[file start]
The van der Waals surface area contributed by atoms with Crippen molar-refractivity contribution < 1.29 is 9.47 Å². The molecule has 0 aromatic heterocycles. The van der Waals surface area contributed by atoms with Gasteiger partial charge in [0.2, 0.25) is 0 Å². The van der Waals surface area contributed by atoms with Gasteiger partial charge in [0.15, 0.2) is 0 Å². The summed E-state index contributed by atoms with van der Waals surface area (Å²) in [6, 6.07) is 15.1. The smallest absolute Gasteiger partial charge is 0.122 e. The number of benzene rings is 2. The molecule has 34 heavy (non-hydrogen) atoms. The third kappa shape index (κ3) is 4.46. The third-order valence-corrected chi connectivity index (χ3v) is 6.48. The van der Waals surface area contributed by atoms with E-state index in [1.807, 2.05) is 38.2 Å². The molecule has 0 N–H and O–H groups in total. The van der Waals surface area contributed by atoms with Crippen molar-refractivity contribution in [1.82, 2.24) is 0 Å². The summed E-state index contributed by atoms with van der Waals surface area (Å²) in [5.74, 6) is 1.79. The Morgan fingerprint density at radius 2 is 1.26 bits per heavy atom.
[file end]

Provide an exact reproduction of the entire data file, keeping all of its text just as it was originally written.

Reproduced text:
The van der Waals surface area contributed by atoms with Crippen molar-refractivity contribution < 1.29 is 9.47 Å². The molecule has 0 aromatic heterocycles. The van der Waals surface area contributed by atoms with Gasteiger partial charge in [0.2, 0.25) is 0 Å². The van der Waals surface area contributed by atoms with Gasteiger partial charge in [0.15, 0.2) is 0 Å². The summed E-state index contributed by atoms with van der Waals surface area (Å²) in [6, 6.07) is 15.1. The smallest absolute Gasteiger partial charge is 0.122 e. The number of benzene rings is 2. The molecule has 34 heavy (non-hydrogen) atoms. The third kappa shape index (κ3) is 4.46. The third-order valence-corrected chi connectivity index (χ3v) is 6.48. The van der Waals surface area contributed by atoms with E-state index in [1.807, 2.05) is 38.2 Å². The molecule has 0 N–H and O–H groups in total. The van der Waals surface area contributed by atoms with Crippen molar-refractivity contribution in [1.82, 2.24) is 0 Å². The summed E-state index contributed by atoms with van der Waals surface area (Å²) in [5.74, 6) is 1.79. The Morgan fingerprint density at radius 2 is 1.26 bits per heavy atom.